Anthony de Jasay is one of my favorite commentators, he is a libertarian or very strong liberal and a regular columnist even in his old age. A search reveals that he is Hungarian born and spent time in both Austria and Australia!
After two years in Austria, he emigrated to Australia in 1950 and took a part-time course in Economics at the University of Western Australia. Winning a Hackett Studentship, he went to Oxford in 1955 and was elected a research fellow of Nuffield College where he stayed till 1962, publishing papers in the Economic Journal, the Journal of Political Economy and other learned journals.
In 1991 he published a scathing critique of Popper and piecemeal social engineering, this turned up by accident when I was browsing in Questia, the on-line library.
I am prepared to concede that Popper in the Open Society allowed more credit to Marx than necessary (especially regarding his account of the conditions brought about by the industrial revolution) and that his take on the causes of unemployment (for example) took him in the direction of interventionist and social democratic policies that I now find unsatisfactory. His major advisor on economics as he wrote the OSE was the young Colin Simkin who was a Keynesian and an enthusiastic advocate of the Scandanavian road. [An example of piecemeal engineering that Popper instanced was Scandanavian budgeting for something or other]. I have inserted critical commentary in the gloss that accompanies the condensed OSE (vol 2) though I appreciate that it is not fair to re-write the OSE to libertarian specifications. [I am very keen to rewrite the first part of Human Action along the lines of fallible apriorism but I am afraid the the good old boys at Auburn would probably put out a contract.]
One rejoinder to de Jasay is to ask if he has any problem with the role that von Mises played as an advisor to the Austrian government during the 1920s when he was pushing reforms to trade policy, spending, and regulation of all kinds. That was piecemeal social engineering. It is most unfortunate that von Mises himelf launched venomous attacks on social engineering without bothering to mention that the piecemeal form of the process was the very thing that he (von Mises) pursued for a decade or more in his day job while he did his scholarly work in the evening. [Recall the time etc and Popper etc ].
De Jasay starts with an account of the way that political programs may be subjected to criticism, especially by locating internal inconsistencies (the von Mises critique of undesirable forms of interevention took the form of showing contradiction between the stated objectives and the observed results). He pointed out that it is difficult to take issue with more or less one-off or freestanding proposals that are not embedded in a program because “they escape the requirements of coherence, of mutual consistency”.
“The upshot of this for political philosophy is that we should treat protestations of pragmatism, disavowals of doctrine, negations of ideological bias as the shrillest of alarm signals. They should warn us that we are being stalked by the unfalsifiable. They foreshadow the stealthy creep of a programme of piecemeal action radiating irrefutable good sense and good will; a programme that is easy to accept and churlish to disparage; a set of least-cost, least-pain solutions to our ills that risks to be debilitating in its cumulative effects. I am, of course, referring to social democracy.”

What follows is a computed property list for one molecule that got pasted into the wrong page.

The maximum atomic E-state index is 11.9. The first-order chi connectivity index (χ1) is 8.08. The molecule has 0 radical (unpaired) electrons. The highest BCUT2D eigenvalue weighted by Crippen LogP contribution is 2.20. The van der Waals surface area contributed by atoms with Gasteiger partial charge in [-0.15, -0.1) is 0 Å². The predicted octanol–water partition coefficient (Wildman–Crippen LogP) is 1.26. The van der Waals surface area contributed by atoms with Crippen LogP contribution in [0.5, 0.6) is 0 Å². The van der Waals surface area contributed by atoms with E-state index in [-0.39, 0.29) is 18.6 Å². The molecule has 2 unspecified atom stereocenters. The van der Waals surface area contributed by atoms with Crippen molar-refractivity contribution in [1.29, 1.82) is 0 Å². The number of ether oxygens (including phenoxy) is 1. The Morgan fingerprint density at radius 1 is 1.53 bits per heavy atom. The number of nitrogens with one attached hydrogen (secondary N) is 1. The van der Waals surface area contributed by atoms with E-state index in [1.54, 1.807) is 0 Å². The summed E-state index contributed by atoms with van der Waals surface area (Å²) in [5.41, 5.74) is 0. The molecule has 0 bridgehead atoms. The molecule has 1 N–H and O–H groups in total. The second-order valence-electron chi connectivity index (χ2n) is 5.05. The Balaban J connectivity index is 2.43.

De Jasay notes that Popper would place democracy (and, one might add, freedom) a long way above socialism on his scale of values, however he went on to write that “His commitment to democracy, however, takes a form that almost obliterates the question of what comes first. It helps him bypass the problem of conflicting priorities. Unlike many other social democrats, he does not seem to be worried by the dilemma: “where do I stand if the democratic process generates reactionary, anti-social outcomes?” The reason why the question does not seem to arise for him lies in what seems to be the “twistability” of his image of democracy…Nor does he find it necessary to define what he means by democracy”.
De Jasay identifies two meanings of democracy, one is procedural and deontic (which means pertaining to duties and obligations). The other is substantive and concerned with consequences.
Democracy has become such a general purpose “feel good” concept that it is helpful to unpack the different meanings to explore just why democracy is generally and uncritically regarded as a Good Thing. Among a very small minority the “feel good” vibe has been replaced by a negative or “feel bad” vibe that we find in the likes of Hans-Hermann Hoppe who blames many if not all of our ills on democracy
The first concept refers to a set of rules for reaching collective decisions that (if followed) permits a regime to be called democratic. Hence the term applies to African states and Iraq as long as we think that the level of fraud and ballot-stuffing in the latest round of elections did not exceed some acceptable level. The other refers to the decisions that, if reached by due process, represent a democratic regime.
“The deontological meaning would oblige us to accept the “verdict of the urns” no matter how idiotic or vicious we judge it to be; it is the democratic decision and we are deemed to have the duty to respect it. American liberals are perhaps the most typical adherents to this interpretation, while classical liberals would be provoked, by deplorable “verdicts of the urns,” to question the rules, the electoral laws, unqualified franchise, campaign financing, or other parts of the collective choice process.”